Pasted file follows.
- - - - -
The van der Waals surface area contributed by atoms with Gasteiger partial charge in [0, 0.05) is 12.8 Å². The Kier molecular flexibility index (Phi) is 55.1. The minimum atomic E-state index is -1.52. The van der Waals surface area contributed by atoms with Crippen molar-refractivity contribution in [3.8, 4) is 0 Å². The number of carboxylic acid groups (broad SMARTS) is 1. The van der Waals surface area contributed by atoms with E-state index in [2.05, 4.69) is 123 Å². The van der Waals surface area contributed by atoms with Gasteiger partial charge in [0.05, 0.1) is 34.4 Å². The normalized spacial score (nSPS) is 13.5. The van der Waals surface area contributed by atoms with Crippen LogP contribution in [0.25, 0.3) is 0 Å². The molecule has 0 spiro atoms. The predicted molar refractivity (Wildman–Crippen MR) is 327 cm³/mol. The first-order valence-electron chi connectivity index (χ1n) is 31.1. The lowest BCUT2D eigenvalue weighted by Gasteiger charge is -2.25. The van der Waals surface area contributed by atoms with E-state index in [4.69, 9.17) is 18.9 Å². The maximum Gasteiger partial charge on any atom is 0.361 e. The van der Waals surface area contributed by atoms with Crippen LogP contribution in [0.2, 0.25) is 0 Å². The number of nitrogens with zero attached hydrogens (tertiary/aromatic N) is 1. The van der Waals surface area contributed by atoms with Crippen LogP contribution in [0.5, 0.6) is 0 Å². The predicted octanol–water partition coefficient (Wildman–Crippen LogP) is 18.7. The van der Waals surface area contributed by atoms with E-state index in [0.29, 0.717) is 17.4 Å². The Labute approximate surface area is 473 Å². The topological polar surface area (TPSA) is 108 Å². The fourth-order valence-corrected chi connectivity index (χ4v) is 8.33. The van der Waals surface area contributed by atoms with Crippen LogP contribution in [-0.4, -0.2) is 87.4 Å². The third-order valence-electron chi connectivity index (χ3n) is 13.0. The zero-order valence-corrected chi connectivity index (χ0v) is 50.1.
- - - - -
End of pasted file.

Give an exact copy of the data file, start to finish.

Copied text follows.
The van der Waals surface area contributed by atoms with Gasteiger partial charge in [0, 0.05) is 12.8 Å². The Kier molecular flexibility index (Phi) is 55.1. The minimum atomic E-state index is -1.52. The van der Waals surface area contributed by atoms with Crippen molar-refractivity contribution in [3.8, 4) is 0 Å². The number of carboxylic acid groups (broad SMARTS) is 1. The van der Waals surface area contributed by atoms with E-state index in [2.05, 4.69) is 123 Å². The van der Waals surface area contributed by atoms with Gasteiger partial charge in [0.05, 0.1) is 34.4 Å². The normalized spacial score (nSPS) is 13.5. The van der Waals surface area contributed by atoms with Crippen LogP contribution in [0.25, 0.3) is 0 Å². The molecule has 0 spiro atoms. The predicted molar refractivity (Wildman–Crippen MR) is 327 cm³/mol. The first-order valence-electron chi connectivity index (χ1n) is 31.1. The lowest BCUT2D eigenvalue weighted by Gasteiger charge is -2.25. The van der Waals surface area contributed by atoms with E-state index in [4.69, 9.17) is 18.9 Å². The maximum Gasteiger partial charge on any atom is 0.361 e. The van der Waals surface area contributed by atoms with Crippen LogP contribution in [0.2, 0.25) is 0 Å². The number of nitrogens with zero attached hydrogens (tertiary/aromatic N) is 1. The van der Waals surface area contributed by atoms with Crippen LogP contribution in [0.5, 0.6) is 0 Å². The predicted octanol–water partition coefficient (Wildman–Crippen LogP) is 18.7. The van der Waals surface area contributed by atoms with E-state index in [0.29, 0.717) is 17.4 Å². The Labute approximate surface area is 473 Å². The topological polar surface area (TPSA) is 108 Å². The fourth-order valence-corrected chi connectivity index (χ4v) is 8.33. The van der Waals surface area contributed by atoms with Crippen LogP contribution in [-0.4, -0.2) is 87.4 Å². The third-order valence-electron chi connectivity index (χ3n) is 13.0. The zero-order valence-corrected chi connectivity index (χ0v) is 50.1.